- If he manages to beat Daniel Jacobs on Long Island in November, Luis Arias can put himself in line for a title bout.
NEW YORK — Seven-year-old Luis Arias arrived at the United Community Center in Milwaukee seeking a sport to ignite his athletic ambition. Conventional starts like basketball and baseball—of which he had already played the latter—hit him in the face upon showing up.
Arias, now 27, wanted to be struck by something else. He desired to dive into a contact sport right away. Tough sledding for a guy who described his mother, Blanca, as “super strict” and protective when he was younger.
“That’s actually an understatement,” Arias said, laughing. As a kid, Arias had to beg for approval just to play outside with friends.
His mother accompanied him on his search nonetheless. Staffers at the community center quickly informed the two that Arias was too young to play football. The sting of rejection fleeted almost instantly; it didn’t take long for Arias to notice kids of various ages in the boxing gym upstairs.
“Mom, maybe we could try that,” Arias remembers saying as he pointed their way. Reluctantly, Blanca led him up. She had ties to boxing; Arias’s father boxed before he gave it up to look after Blanca during her pregnancy. Through her husband, she knew the head trainer at UCC, Israel Acosta, a former amateur boxer who has now coached hundreds of aspiring young fighters. Arias became one of them. Not immediately, but almost.
“How old is he?” Acosta asked.
“Seven,” Blanca replied.
“Bring him in on Monday and see if he has it,” Acosta said.
Twenty years later, Arias still has it.
He’s 18-0 with nine knockouts in his professional career. A slew of amateur accolades preceded Arias’s current standing, including a pair of United States Amateur Championships in the middleweight division in 2008 and 2010. On Nov. 11, Arias puts his perfect pro record on the line against Daniel Jacobs (32-2, 29 KO’s) at the Nassau Veterans Memorial Coliseum in Uniondale, N.Y.
Jacobs, 30, is coming off a 12-round loss to middleweight champion Gennady Golovkin (37-0-1, 33 KO’s) last March. Jacobs hopes for another shot at a title belt against either Golovkin or Canelo Alvarez (49-1-2, 34 KO’s) after those two clash in a rematch of their Sept. 16 draw.
Arias intends to spoil that plan.
“I know I’m going to come in and beat Daniel Jacobs,” Arias said. “My plan is to knock him out. But if he runs and decides to survive, then I’ll be chasing him for 12 rounds. But I’m coming in 100% confident to knock him out.”
A triumph over Jacobs would make Arias, who remains unknown to an extent in the boxing community, the top challenger in the middleweight division. And that’s right where he wants to be.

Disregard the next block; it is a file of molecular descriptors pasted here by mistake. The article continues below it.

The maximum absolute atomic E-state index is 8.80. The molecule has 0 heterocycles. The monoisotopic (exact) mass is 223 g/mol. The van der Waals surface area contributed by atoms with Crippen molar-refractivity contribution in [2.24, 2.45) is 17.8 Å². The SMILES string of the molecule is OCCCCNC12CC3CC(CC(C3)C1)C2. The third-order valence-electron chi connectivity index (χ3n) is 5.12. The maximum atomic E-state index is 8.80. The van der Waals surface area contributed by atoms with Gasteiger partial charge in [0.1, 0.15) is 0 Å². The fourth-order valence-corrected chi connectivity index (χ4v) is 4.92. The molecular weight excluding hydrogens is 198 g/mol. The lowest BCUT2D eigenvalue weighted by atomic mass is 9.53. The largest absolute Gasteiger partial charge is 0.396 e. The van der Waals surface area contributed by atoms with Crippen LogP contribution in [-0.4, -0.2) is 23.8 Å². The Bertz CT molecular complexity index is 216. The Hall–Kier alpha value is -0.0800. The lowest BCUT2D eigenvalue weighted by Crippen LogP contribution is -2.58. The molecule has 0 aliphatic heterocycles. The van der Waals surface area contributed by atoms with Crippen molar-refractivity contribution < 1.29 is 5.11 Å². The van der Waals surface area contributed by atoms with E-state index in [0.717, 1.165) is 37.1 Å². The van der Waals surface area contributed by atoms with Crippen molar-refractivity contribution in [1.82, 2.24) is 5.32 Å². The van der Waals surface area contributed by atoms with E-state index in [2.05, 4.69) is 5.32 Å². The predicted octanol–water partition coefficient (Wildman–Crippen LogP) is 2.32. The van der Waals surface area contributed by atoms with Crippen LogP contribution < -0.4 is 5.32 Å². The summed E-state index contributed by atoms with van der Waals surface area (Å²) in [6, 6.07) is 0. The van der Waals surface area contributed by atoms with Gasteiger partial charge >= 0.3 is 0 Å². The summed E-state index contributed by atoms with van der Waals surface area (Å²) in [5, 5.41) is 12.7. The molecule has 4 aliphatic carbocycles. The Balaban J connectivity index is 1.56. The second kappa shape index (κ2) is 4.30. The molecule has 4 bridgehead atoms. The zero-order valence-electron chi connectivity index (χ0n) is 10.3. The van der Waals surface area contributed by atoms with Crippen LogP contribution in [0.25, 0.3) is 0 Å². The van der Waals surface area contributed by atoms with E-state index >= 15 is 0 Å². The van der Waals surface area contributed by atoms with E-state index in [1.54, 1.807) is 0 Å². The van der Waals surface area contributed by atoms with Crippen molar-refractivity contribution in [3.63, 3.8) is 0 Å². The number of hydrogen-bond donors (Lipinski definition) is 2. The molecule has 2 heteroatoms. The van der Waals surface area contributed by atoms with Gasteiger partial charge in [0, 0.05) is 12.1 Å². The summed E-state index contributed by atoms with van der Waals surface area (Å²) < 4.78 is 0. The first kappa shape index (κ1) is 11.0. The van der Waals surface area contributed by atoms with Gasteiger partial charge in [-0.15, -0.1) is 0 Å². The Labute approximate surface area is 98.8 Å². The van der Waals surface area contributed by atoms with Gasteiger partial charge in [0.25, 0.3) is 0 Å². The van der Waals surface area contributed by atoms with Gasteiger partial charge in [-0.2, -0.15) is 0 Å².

“Even though winning this fight is going to put me amongst the best, it’s not going to make me a world champion,” Arias said. “So after this, I start calling out bigger names. I want the big fights. I want to prove to the world that I am the best. Daniel Jacobs is the first test.”
Arias fought his first 10 bouts under Mayweather Promotions. He even sparred Floyd before Mayweather took on Miguel Cotto on May 5, 2012. Arias stuck around with The Money Team until 2014 when Mayweather suddenly dropped him from the squad.
Lost and searching for security, Arias called up former middleweight boxing champion John David Jackson, who compiled 36-4 professional record during his fighting days.
“I told him, ‘Hey, I’m undefeated right now. I don’t have a promoter. I don’t have a manager. But I’m going to get there. Could you train me?’
“John, in his nicest way, was like, ‘I gotta see how you work first. You can’t just train with a top-notch trainer and not know how to fight.”’
When Jackson, 54, saw Arias for the first time, it didn’t take long to notice his talent—a similar situation to when Acosta watched Arias some 20 years ago at the community center in Milwaukee. Jackson has spent the last three years training Arias to claim his first title belt.
“He has all the tools and all the capabilities of becoming a world champion,” Jackson said. “He’s a good boxer. Great puncher. He can box and punch with plenty of combinations. If he can’t out box you, he can out punch you. And if he can’t out punch you, he can out box you. That’s what makes him a really unique fighter. He’s not one-dimensional.”
Jackson secured his first middleweight world title in his 18th fight against Lupe Aquino in 1988. If Arias knocks out Jacobs, as he and Jackson predict, then he’ll have a chance to obtain his initial championship in his 20th fixture.
Arias believes he’s two years behind schedule; he wanted a title belt at age 25, which happens to be the same age Jackson acquired his. Even though Jackson beat him to the punch, he can relate to some of the obstacles that have delayed Arias’s career.
“I was going through problems with my manager and my promoter,” Jackson said. “It kind of put me on the shelf. I understand what he went through during that time period when he was inactive. He saw all these amateurs that he knew climbing that ladder when he was stuck in the same spot. Knowing his story and being with him, it would do me a world of good for him to finally get that championship, because he deserves it. I tell him, ‘I want you to feel what I felt when I won my first world title.’ It’s a tremendous feeling. Something you work for your whole life. Once you get it, you can’t stop.”
Though a title won’t come on Nov. 11 if Arias triumphs over Jacobs, he’ll be one step closer. And that’s all he’s working for.
“At the end of the day, I just want to fight the best and be able to say I beat the best,” Arias said. “Or at the least, I went to war with the best. I belong among them. My goal is to be a Hall of Famer, and I will be.”